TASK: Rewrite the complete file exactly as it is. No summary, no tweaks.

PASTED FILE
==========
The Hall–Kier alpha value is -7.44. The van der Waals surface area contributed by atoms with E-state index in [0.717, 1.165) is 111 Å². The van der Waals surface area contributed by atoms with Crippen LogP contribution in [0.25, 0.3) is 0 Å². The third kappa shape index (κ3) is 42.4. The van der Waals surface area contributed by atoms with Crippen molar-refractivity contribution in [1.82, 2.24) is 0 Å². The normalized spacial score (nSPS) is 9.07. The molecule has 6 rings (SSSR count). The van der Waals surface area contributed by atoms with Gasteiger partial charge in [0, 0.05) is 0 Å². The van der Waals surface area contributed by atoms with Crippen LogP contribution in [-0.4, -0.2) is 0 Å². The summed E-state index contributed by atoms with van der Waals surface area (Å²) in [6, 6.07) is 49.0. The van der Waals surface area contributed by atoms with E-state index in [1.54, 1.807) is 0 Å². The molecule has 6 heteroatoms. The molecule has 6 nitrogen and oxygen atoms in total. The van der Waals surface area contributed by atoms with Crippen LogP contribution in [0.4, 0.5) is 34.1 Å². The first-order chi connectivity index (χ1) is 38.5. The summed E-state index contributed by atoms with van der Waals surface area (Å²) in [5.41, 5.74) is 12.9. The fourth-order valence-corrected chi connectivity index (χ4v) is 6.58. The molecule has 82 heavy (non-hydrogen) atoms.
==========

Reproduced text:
The Hall–Kier alpha value is -7.44. The van der Waals surface area contributed by atoms with E-state index in [0.717, 1.165) is 111 Å². The van der Waals surface area contributed by atoms with Crippen LogP contribution in [0.25, 0.3) is 0 Å². The third kappa shape index (κ3) is 42.4. The van der Waals surface area contributed by atoms with Crippen molar-refractivity contribution in [1.82, 2.24) is 0 Å². The normalized spacial score (nSPS) is 9.07. The molecule has 6 rings (SSSR count). The van der Waals surface area contributed by atoms with Gasteiger partial charge in [0, 0.05) is 0 Å². The van der Waals surface area contributed by atoms with Crippen LogP contribution in [-0.4, -0.2) is 0 Å². The summed E-state index contributed by atoms with van der Waals surface area (Å²) in [6, 6.07) is 49.0. The van der Waals surface area contributed by atoms with E-state index in [1.54, 1.807) is 0 Å². The molecule has 6 heteroatoms. The molecule has 6 nitrogen and oxygen atoms in total. The van der Waals surface area contributed by atoms with Crippen LogP contribution in [0.4, 0.5) is 34.1 Å². The first-order chi connectivity index (χ1) is 38.5. The summed E-state index contributed by atoms with van der Waals surface area (Å²) in [5.41, 5.74) is 12.9. The fourth-order valence-corrected chi connectivity index (χ4v) is 6.58. The molecule has 82 heavy (non-hydrogen) atoms.